Robbie Gamble's poems have appeared in the Atlanta Review, Pacifica Literary
Review, Right Hand Pointing, Whale Road Review, and Rust + Moth. He was the
winner of the 2017 Carve Poetry prize. He worked for many years as a nurse
practitioner caring for homeless people, and now divides his time between Boston
and Vermont (USA).
To Breed or Not to Breed
Consider Tomcat Eliot, who arched
his tortoiseshell spine through eugenical
discourses in prim Edwardian drawing rooms
both sides of the North Atlantic— O how he
perseverated on the hernia that kept him out
of the war, not to mention Viv's hysteria,
and her tubercular, sinister hand. Tut, tut,
imagine how the twining of those suspect
genes might have contributed to the suicide
of a highbrow Anglo race! But really now,
one must admit that the horizontal tango
is far too tacky for civil chitchat, unless
strewn through a wasteland of verseful
musing, safe above the wafting pheromones
of his temptuous night ladies: Mrs. Porter,
Princess Volupine, yowling epileptical
in those ratty alleys where Jew and Mick
alike might compound exponentially.
Further Thoughts on Privilege
Such an enigmatic word: the pronoun-letter "I" makes two appearances, and at first glance the two "I" vowel-events display themselves as little twin egos; they would appear to merit equal value and purpose on the page. But listen! That explosive "P-R" opening announces First "I" in a fanfare of spittle, endowing it with the lofty honorific of "stressed syllable," and then the soft fricative "V" grants Second "I" nothing more than the disappointed grunt of an insipid schwa. Pri-vuh-lege. How did this come to pass? What gave First "I" the rights to their hallowed space at the head of the word, leaving Second "I" gasping to expel a tiny huff in their wake? The trailing letters shed no light on this travesty; they just go about their own sonic business in the final syllable, winding the word down as if this whole skewed enunciation thing was perfectly okay with them. Go back and look at the harsh visual stroke enacted by the "V"; a deep chasm between the two "I's" making it impossible for either to cross over and check out the view from the other's syllabic lookout. The "V" also echoes the oppositional headings we find emblazoned on landmark court cases, say "Dred Scott v. Sanford" or "Buck v. Bell," and we know how badly things turned out for the losing party in each of these. I find myself thinking about similarly-stressed "I-V-I" words, for example, "civil," an earnest, well-meaning ideal, but just beneath the surface that same old vowel-inequality persists. Or "livid," which is how I imagine Second "I" feels in their gut, a chronic ulcer burning to be validated.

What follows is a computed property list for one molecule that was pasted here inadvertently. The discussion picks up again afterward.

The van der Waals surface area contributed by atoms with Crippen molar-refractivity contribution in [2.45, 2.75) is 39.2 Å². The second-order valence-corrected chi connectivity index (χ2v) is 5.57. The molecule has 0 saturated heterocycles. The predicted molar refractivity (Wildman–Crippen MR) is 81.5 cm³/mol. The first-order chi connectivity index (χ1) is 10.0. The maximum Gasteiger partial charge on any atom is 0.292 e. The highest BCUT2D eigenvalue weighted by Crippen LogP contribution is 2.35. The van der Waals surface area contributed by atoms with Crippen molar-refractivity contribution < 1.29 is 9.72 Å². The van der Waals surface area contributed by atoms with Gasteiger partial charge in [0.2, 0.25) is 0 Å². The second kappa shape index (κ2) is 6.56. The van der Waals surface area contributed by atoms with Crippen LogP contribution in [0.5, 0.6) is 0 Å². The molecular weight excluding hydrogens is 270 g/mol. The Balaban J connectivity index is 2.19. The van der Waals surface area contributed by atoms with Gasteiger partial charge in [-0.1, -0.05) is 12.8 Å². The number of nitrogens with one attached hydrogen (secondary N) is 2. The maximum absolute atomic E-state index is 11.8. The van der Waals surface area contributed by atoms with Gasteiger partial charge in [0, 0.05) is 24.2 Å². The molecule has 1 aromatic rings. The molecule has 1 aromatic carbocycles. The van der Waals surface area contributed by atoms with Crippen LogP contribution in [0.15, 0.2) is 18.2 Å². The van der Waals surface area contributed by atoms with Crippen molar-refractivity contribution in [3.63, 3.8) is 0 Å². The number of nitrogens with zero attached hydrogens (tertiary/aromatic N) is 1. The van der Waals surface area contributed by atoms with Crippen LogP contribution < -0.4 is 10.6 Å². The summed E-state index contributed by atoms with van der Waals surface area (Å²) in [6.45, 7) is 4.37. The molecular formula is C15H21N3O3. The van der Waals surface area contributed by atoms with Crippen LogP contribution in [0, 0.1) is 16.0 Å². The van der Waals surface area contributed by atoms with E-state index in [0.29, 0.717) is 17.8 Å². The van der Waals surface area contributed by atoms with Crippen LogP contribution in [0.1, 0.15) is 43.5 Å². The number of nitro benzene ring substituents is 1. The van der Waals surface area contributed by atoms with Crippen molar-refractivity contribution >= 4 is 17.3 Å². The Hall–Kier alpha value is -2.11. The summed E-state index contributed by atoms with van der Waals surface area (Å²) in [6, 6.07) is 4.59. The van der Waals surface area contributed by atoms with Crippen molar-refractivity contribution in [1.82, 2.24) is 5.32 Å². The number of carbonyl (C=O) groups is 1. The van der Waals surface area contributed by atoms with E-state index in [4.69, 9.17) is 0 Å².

"I" is for Insignificant
A word meaning too small or unimportant to be worthy of consideration, so why does "I" show up, right at the head of it, having elbowed their way to the front of this humble platform? It's not clear why "I" has such a stake in this particular word as it unfolds, but the vowel keeps bobbing up, a total of four times in fact, like a shrimpy clubgoer trying to show off on a crowded dance floor. Sadly, "I" is wearing their restrictive short-vowel form—what a diction faux-pas!—and their self-conscious "ih-ih-ih-ih" gesture pales in comparison to the extravagant energies of the consonants pressing in all around: the haughty sibilance of the "S"; the "G" grinding sensuously into its partner "N"; the fricative "F" and hard "C" effortlessly throwing down their signature sonic moves. Poor "I," what a lesson in humility. And what's up with that odd "cant" as a final syllable? Is it a nod to the apostrophized "can't" as in "I can't," an admission of helplessness? Or does "cant" refer to "tilt," the start of a falling off from the petty obsessions of the "I" alone, so I can lean out and away into the vibrant, astonishing vocabulary beyond this one sad word, where all the multicolored characters of the alphabet inspire one another to leap and whirl and bump and sashay?
Back to Front.